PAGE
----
There is also, institutionally, the slow but steady creep of some colleges towards university status. In B.C. over the years, a handful of colleges became “university colleges” and then finally full universities. Mount Royal and Grant MacEwan in Alberta, originally colleges, are also now full-fledged universities. And, in Ontario, many community colleges now offer four-year “applied” degrees and one of its members, Sheridan College, recently announced it too wants to become a full university. As Mr. Usher concluded, “There simply isn’t a sharp dividing line between colleges and universities anymore.”

There is much more to be said on this topic, but I’ll leave it at that for now.

Léo Charbonneau
Léo Charbonneau is the editor of University Affairs.
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  1. Glen A. Jones / March 21, 2012 at 16:18

    You are raising an interesting question here, but you begin from a false assumption. There is no such thing as a “Canadian model” of a college. While there are common elements that define Canadian universities (and AUCC plays a role in defining these elements by establishing criteria for membership), the provinces moved in quite different directions in terms of creating colleges to serve the needs of the system. There are major differences in the role of CEGEPs within the Quebec higher education system compared with the British Columbia or Alberta community colleges (with their explicit transfer function) in those systems, or the Colleges of Applied Arts and Technology in Ontario. There are some interesting common trends that one can identify in some provinces, such as college degree-granting (now found, in different forms, in about half the provinces), but these common trends are emerging within quite different provincial systems (not to mention the colleges located in the three territories) and involve quite different “types” of colleges.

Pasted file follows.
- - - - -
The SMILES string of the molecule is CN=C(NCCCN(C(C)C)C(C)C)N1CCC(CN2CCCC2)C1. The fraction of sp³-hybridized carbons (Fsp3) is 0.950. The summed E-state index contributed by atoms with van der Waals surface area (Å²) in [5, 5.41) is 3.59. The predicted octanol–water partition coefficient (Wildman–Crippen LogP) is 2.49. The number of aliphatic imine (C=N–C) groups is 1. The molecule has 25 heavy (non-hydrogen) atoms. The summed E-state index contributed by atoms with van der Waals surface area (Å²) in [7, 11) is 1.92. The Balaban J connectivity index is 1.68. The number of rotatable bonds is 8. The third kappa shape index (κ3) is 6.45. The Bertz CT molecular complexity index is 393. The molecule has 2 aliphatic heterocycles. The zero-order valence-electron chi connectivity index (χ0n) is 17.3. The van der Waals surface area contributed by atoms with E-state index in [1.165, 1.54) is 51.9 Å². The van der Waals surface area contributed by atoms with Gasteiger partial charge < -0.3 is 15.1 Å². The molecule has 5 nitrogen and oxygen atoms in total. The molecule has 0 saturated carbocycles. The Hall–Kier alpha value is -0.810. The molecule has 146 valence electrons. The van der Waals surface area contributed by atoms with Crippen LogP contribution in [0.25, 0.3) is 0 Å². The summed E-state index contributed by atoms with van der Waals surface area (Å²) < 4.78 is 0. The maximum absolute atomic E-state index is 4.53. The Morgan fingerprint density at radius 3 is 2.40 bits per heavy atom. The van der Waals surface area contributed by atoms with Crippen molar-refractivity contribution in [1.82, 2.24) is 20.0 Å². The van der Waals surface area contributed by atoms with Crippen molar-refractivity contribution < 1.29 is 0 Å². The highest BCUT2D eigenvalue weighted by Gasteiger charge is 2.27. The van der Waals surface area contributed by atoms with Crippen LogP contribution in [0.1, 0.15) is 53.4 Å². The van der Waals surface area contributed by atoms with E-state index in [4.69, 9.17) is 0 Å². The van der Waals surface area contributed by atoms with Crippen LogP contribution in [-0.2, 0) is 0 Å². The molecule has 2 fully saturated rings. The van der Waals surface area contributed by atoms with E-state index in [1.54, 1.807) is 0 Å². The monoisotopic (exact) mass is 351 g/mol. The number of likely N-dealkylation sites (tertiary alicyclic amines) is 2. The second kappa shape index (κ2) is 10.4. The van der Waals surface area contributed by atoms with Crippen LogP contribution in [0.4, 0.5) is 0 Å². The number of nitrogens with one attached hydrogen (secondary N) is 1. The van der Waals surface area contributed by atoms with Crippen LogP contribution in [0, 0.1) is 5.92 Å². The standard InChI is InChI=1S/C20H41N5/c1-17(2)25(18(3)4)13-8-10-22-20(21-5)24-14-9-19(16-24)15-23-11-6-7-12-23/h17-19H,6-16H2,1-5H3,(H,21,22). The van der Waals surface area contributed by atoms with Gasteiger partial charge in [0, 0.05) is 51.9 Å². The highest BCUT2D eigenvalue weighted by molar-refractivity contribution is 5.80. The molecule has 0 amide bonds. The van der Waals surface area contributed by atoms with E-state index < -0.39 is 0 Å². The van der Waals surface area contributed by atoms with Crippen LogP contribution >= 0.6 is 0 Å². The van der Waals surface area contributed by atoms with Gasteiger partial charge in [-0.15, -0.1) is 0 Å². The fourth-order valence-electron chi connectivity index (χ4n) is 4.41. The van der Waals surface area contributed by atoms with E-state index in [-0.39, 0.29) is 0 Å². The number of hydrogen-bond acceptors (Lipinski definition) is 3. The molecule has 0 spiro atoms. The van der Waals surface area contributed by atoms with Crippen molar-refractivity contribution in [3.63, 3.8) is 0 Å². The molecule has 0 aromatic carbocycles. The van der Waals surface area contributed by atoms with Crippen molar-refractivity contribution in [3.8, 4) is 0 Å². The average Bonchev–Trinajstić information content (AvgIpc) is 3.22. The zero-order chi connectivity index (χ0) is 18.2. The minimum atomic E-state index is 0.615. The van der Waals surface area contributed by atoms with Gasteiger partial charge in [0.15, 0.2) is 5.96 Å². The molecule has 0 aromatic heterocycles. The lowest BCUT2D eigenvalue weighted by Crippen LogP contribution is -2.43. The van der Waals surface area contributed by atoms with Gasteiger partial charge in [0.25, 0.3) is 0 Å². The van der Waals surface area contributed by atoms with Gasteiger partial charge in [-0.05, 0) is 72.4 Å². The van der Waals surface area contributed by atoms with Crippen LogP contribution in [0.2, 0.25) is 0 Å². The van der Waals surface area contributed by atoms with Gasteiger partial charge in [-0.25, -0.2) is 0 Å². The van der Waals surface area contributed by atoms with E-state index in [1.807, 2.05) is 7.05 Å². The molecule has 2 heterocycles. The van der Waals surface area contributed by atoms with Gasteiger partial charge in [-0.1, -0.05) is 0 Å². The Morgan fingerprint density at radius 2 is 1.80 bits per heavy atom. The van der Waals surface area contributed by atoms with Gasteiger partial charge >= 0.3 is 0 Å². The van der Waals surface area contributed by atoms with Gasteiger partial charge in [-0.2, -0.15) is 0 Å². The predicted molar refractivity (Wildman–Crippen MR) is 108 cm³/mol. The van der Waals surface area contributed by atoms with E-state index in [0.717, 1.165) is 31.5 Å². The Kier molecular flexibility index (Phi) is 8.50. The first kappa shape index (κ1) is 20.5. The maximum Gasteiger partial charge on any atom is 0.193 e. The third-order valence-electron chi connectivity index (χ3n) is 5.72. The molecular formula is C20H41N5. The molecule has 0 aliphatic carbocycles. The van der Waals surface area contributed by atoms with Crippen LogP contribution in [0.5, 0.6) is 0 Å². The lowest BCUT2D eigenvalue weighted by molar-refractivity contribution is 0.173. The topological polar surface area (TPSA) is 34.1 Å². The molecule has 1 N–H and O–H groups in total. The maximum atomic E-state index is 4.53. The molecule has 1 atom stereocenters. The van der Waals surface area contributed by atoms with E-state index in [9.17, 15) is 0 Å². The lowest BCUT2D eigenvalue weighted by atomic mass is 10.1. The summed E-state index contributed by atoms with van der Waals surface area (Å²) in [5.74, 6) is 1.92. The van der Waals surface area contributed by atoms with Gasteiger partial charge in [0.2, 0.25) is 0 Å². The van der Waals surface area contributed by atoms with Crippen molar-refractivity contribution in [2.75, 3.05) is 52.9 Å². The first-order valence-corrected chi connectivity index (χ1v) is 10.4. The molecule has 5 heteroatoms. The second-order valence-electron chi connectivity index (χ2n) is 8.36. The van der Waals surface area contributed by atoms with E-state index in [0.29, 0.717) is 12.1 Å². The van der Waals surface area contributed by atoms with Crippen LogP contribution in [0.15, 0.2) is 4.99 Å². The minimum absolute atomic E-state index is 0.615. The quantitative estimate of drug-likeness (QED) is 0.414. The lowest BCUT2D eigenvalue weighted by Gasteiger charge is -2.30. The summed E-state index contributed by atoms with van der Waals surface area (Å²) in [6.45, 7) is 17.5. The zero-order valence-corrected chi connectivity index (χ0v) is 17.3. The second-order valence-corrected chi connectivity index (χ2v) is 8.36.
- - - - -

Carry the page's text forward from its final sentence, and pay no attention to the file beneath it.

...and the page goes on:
Some of these trends are international. Many of the non-university postsecondary institutions in continental Europe have offered degrees for some time, and in some jurisdictions they are now expanding into masters and doctoral programming (in some cases for the same reasons that underscored the expansion of degree-granting in Canada, because of a need to expand access and, in some cases, provide programs for students who have found it difficult to have their credentials recognized by the university sector). There continue to be major differences between sectors, but these differences probably have more to do with the research function of the university and the types of program offerings by institution than on the nature of the credential.

    Another factor that seems to be true in many systems is that the non-university sector (the colleges in Canada) have more diverse populations (in terms of greater representation from lower socio-economic groups, and other forms of diversity) than the universities. Given this fact, these institutions are increasingly viewed as key in discussions of expanding access to under-represented populations. In other words, one of the reasons for blurring some of the boundaries between universities and colleges is that the colleges seem to be able to attract and support students who might not otherwise pursue a postsecondary education.

    Glen A. Jones

  2. lcharbonneau / March 22, 2012 at 08:34

    I ended my blog post, above, with the observation that “there is much more to be said on this topic,” and I thank Dr. Jones for doing just that. And he is absolutely correct that I began with a false assumption — like many, I had an *idea* of what a college is. But, as Dr. Jones points out, there is not one model for colleges in Canada.